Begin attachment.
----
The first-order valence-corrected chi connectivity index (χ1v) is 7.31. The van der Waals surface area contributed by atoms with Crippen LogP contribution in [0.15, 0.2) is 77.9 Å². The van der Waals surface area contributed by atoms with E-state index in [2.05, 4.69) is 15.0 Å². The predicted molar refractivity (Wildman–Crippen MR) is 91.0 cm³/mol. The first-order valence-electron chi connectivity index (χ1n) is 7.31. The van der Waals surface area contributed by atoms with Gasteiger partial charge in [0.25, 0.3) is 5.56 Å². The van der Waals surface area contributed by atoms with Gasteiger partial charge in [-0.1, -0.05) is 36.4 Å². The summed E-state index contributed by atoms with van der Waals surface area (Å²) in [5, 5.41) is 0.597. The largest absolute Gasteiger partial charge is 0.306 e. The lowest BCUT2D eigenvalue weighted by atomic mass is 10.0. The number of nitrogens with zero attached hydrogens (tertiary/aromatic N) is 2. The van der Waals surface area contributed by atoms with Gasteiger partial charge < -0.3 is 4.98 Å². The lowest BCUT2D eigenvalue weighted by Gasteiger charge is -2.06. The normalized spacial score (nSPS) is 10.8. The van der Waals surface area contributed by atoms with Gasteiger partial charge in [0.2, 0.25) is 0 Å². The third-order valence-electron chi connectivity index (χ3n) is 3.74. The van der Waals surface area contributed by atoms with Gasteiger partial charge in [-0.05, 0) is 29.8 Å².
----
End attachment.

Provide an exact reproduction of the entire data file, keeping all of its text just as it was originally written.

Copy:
The first-order valence-corrected chi connectivity index (χ1v) is 7.31. The van der Waals surface area contributed by atoms with Crippen LogP contribution in [0.15, 0.2) is 77.9 Å². The van der Waals surface area contributed by atoms with E-state index in [2.05, 4.69) is 15.0 Å². The predicted molar refractivity (Wildman–Crippen MR) is 91.0 cm³/mol. The first-order valence-electron chi connectivity index (χ1n) is 7.31. The van der Waals surface area contributed by atoms with Gasteiger partial charge in [0.25, 0.3) is 5.56 Å². The van der Waals surface area contributed by atoms with Gasteiger partial charge in [-0.1, -0.05) is 36.4 Å². The summed E-state index contributed by atoms with van der Waals surface area (Å²) in [5, 5.41) is 0.597. The largest absolute Gasteiger partial charge is 0.306 e. The lowest BCUT2D eigenvalue weighted by atomic mass is 10.0. The number of nitrogens with zero attached hydrogens (tertiary/aromatic N) is 2. The van der Waals surface area contributed by atoms with Gasteiger partial charge < -0.3 is 4.98 Å². The lowest BCUT2D eigenvalue weighted by Gasteiger charge is -2.06. The normalized spacial score (nSPS) is 10.8. The van der Waals surface area contributed by atoms with Gasteiger partial charge in [0.2, 0.25) is 0 Å². The third-order valence-electron chi connectivity index (χ3n) is 3.74. The van der Waals surface area contributed by atoms with Gasteiger partial charge in [-0.05, 0) is 29.8 Å².